Against the above backdrop, it is important to briefly revisit the history of RBI accounts. The RBI annual report for 1994-95 recognised that “an adequate Contingency Reserve balance is necessary such as to meet any unforeseen liability…” In subsequent years, provisioning was done to make the CF a percentage of total assets to reach the target of 12 per cent from an abysmally low rate of 0.5 per cent as on end-June 1993. Currently, the ratio is 7.05 per cent. Never has this ratio reached 12 per cent. It touched a high of 11.89 per cent as on June 30 2009. Thereafter, there has been a steady decline.

Some important lessons can be learned here. First, the Malegam Committee II report should have been in the public domain. Since it is not, no one is clear whether the stoppage of provisioning was based on a committee report and what caused a return to the practice of provisioning to the CF. Second, since the discontinuation of transfers to the CF was done apparently through a committee report, the return of provisioning for the CF and ADF should have also been guided by a committee.

The board advised the RBI to consider a scheme for restructuring of stressed assets of MSME borrowers with aggregate credit facilities of up to Rs. 250 million, subject conditions that are necessary for financial stability. The board, quite correctly, has not imposed a diktat but made the credit facilities arrangements conditional to financial stability. This has its positive fallouts as the RBI can now become an enabler of policies that can grow lending to the MSME even in the midst of an atmosphere that is not conducive to advancing such credit.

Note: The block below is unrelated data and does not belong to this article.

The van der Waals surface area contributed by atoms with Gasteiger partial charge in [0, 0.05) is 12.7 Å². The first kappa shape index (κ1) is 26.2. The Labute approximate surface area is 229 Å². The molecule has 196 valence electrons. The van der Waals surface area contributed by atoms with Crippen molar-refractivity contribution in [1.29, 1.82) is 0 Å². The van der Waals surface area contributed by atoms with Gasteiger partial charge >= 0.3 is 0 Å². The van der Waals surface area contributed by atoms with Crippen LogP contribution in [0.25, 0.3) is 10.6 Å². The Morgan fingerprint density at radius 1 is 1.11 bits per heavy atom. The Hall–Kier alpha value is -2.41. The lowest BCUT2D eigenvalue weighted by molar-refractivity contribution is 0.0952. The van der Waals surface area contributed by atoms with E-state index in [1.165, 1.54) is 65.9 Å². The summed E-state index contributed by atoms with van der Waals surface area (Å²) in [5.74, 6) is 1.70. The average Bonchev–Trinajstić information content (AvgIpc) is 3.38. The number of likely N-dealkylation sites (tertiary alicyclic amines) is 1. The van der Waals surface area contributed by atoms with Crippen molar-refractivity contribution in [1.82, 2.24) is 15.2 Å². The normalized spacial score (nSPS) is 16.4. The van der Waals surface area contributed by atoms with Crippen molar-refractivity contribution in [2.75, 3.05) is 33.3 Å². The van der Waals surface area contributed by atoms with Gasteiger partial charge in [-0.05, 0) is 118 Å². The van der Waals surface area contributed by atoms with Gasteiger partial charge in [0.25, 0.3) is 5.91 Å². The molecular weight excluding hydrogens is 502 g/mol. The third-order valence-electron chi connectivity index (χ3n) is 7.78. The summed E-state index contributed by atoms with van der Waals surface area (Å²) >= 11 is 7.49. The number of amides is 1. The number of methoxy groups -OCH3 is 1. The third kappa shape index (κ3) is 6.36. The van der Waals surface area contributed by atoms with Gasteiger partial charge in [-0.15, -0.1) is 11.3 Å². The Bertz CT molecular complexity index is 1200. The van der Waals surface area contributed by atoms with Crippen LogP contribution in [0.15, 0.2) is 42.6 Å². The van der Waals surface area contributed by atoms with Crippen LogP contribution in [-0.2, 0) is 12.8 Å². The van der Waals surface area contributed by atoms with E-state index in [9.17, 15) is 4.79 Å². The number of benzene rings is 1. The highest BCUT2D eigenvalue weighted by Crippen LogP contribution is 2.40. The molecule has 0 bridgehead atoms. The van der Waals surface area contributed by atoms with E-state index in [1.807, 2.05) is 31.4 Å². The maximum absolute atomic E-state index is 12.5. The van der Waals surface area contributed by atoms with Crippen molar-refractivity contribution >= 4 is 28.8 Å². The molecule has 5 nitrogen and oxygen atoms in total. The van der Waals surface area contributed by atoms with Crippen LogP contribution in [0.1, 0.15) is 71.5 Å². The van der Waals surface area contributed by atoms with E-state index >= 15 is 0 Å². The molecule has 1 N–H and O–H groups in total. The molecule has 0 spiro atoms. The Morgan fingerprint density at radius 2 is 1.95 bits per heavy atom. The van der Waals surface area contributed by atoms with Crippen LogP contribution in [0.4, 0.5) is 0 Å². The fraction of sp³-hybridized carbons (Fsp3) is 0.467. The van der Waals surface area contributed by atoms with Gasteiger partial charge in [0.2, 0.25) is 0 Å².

By being inconsistent, the RBI has invited many doubts and questions. It is recognised and accepted that a unilateral decision is invariably suboptimal. RBI has no dearth of technical experts. Now it is the time for the RBI to come out with a well-documented policy, discussions and research on the Prompt Corrective Action (PCA) and ECF.  The onus is now on RBI to change. That is the only way to both ensure and strengthen its autonomy. 

With regard to MSMEs, the board advised the RBI to consider a scheme for restructuring of stressed assets of MSME borrowers with aggregate credit facilities of up to Rs. 250 million, subject conditions that are necessary for financial stability. The board, quite correctly, has not imposed a diktat but made the credit facilities arrangements conditional to financial stability. This has its positive fallouts as the RBI can now become an enabler of policies that can grow lending to the MSME even in the midst of an atmosphere that is not conducive to advancing such credit. However, this will have to be with appropriate caution and due diligence.

The board concurred that CRAR (Capital to Risk Asset Ratio) of banks will remain at 9 per cent, putting an end to the clamour for a reduction to 8 per cent. The extension of the transition period of the Capital Conservation Buffer (CCB) by one year (up to March 31, 2020) could broadly be in line with the Basel regulatory framework guidelines.

The board has shown its maturity and wisdom with the decision to constitute a committee in respect of ECF and examination of PCA by the Board for Financial Supervision (BFS).  RBI performs financial supervision under the guidance of BFS since November 1994. Let the BFS re-examine the PCA framework and suggest an appropriate remedy to prevent further erosion of capital of PCA banks. RBI with its rich experience and high quality research and technical expertise should convince the BFS of the merit of BFS. If RBI cannot convince BFS, how can the RBI convince the people of our country?

In sum, it is possible to look at the crisis as an opportunity that the RBI leadership can seize to secure the autonomy of the institution.  The onus is therefore now on the RBI to ensure its autonomy.

(Pattnaik is a former Central banker and Rattanani is a journalist. Both are faculty members at SPJIMR)